Depression-era marchers demanding a 30-hour week in San Francisco.

By Steven Monacelli

Nearly one hundred years ago, famed economist John Maynard Keynes predicted that by the time his grandchildren entered the workforce they would only work 15 hours a week thanks to technological advancements that increase productivity.

Although Keynes and his wife were never able to have children due to medical reasons, their hypothetical grandchildren would be working by now. And had they taken their grandfather’s economic prediction to heart, they would be sorely disappointed.

Whether it’s because they’re juggling multiple jobs or are exempt from being paid overtime, many Americans today work well over 40 hours a week and do not have two days off for every five days of work. This represents a roll back of hard-earned progress.

In the 1920s, the average American worker labored for at least 50 hours a week. Thirty years prior, that number was 60 hours, but decades of labor strikes and union agitation resulted in the imposition of 8-hour workday laws that brought the average down.

When the Great Depression hit, unemployment skyrocketed. Rapid industrialization had created an economy where there were too many products with too few people to buy them. This caused prices to plummet, setting off a cascade of financial defaults and market failures.

In response, the United States Senate passed a 30-hour workweek bill in 1933. By reducing hours, the government hoped to pressure employers to hire more employees. Simultaneously, it provided people with more leisure time. But opponents attacked this proposal as “communist” and eventually it was dropped in favor of alternative approaches.

In today’s work-obsessed world, a call for a 30 hour work week may sound radical, even impossible. But allow yourself some historical perspective. Labor strikes in the 1800s and early 1900s were considered so radical they were often met with violence, and many labor organizers who led campaigns for reduced work hours were killed by police or private security.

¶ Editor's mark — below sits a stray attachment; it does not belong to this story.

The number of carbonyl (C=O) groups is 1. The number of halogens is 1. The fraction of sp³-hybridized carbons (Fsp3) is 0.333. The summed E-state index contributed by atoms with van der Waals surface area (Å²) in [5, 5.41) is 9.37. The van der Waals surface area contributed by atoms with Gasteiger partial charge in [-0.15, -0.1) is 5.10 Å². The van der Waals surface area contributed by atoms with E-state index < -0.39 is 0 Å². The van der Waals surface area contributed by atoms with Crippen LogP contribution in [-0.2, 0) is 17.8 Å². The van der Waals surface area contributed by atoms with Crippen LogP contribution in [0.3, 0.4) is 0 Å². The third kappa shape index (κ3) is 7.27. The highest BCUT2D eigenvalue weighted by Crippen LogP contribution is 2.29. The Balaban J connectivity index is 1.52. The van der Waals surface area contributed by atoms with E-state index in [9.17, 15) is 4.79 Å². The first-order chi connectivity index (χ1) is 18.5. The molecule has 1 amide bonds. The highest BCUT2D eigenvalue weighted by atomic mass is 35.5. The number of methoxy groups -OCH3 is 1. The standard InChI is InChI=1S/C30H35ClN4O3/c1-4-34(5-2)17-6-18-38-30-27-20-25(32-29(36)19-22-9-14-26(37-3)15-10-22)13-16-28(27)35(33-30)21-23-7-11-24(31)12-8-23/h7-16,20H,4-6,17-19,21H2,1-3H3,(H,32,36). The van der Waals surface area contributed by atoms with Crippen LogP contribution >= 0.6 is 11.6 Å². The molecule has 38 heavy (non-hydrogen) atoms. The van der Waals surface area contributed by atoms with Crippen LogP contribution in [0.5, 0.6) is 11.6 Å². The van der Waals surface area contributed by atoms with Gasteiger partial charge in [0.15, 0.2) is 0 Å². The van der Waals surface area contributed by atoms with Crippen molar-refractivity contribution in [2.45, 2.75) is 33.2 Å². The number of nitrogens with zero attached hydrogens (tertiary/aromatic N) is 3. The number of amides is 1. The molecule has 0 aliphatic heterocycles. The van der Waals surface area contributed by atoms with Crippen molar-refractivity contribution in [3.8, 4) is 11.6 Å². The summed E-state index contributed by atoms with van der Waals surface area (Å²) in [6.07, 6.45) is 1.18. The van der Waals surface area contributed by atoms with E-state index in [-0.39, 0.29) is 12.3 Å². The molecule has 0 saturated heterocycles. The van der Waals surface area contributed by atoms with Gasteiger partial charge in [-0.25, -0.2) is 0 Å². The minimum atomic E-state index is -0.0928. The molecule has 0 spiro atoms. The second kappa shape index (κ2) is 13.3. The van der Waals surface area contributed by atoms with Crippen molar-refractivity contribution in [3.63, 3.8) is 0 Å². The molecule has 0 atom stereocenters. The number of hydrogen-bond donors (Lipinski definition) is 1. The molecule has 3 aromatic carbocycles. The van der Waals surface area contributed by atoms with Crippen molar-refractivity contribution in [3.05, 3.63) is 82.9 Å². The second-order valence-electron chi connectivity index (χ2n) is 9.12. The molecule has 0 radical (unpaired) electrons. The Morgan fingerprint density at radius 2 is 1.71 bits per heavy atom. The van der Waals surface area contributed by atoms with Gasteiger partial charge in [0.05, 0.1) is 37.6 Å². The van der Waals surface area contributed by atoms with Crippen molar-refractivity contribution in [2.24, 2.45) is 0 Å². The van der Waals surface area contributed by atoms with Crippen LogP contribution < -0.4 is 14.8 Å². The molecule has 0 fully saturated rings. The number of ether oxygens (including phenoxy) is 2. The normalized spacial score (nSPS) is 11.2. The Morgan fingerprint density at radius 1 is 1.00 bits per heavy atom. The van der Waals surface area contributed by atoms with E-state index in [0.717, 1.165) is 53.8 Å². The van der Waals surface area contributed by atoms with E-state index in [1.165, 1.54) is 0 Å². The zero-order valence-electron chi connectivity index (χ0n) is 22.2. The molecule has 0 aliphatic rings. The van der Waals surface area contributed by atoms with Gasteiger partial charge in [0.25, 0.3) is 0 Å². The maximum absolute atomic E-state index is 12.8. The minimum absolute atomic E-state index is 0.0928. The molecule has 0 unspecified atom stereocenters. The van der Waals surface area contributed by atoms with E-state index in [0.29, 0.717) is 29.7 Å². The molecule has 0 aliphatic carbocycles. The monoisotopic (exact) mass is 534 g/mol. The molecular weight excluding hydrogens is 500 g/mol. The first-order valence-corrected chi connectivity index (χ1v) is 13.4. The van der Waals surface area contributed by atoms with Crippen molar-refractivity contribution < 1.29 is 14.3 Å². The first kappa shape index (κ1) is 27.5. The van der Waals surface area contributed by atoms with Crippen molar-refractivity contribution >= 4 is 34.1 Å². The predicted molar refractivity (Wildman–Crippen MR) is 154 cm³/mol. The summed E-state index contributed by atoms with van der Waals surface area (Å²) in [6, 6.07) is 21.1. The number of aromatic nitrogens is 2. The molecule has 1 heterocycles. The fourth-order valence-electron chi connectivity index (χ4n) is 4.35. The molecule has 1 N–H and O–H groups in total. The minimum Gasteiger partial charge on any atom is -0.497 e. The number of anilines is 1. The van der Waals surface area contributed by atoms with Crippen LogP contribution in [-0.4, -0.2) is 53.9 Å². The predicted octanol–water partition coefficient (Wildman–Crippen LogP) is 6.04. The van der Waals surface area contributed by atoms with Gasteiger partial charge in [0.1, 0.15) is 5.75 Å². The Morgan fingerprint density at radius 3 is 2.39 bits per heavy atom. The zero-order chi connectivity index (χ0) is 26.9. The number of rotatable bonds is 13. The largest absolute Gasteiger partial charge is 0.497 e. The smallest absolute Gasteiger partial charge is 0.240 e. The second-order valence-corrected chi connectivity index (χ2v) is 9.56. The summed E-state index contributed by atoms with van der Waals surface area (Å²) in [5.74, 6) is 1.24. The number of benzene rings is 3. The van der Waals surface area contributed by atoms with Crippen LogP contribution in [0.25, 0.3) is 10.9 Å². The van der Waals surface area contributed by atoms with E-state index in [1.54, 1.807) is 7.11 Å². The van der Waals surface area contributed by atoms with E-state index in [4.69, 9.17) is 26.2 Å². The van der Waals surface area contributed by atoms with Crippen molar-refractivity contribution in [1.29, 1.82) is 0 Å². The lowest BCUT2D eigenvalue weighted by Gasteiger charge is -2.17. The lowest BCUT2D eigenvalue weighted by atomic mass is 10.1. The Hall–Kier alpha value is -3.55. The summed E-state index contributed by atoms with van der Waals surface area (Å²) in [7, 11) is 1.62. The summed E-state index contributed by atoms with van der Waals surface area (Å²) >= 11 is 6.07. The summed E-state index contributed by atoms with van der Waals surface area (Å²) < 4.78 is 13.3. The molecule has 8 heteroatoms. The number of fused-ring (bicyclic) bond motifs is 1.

The issue was revisited in 1938 when Congress passed the Labor Standards Act which limited the workweek to 44 hours, with the provision that overtime is paid at an increased rate. In 1940, the workweek was reduced to 40 hours, but that was the last time that the government took any action to legally limit working hours.

Since the 1950s, average worker productivity has increased by nearly 500%. Meanwhile, average wages have barely budged as the concentration of wealth at the top has exploded. The gains of productivity have not been shared but instead gobbled up by members of the ownership and managerial classes, whose share of the income and wealth is greater now than it was during the height of the Gilded Age.

Over the same period, statistics regarding the average workweek have been mixed. These statistics have become increasingly difficult to track amid the expansion of contract labor, the “gig economy” and the reality that many people work more than one job. While some statistics suggest a steady decline in the average workweek, other surveys and studies show that people who work in overtime exempt positions or have multiple jobs regularly work more than 40 hours a week.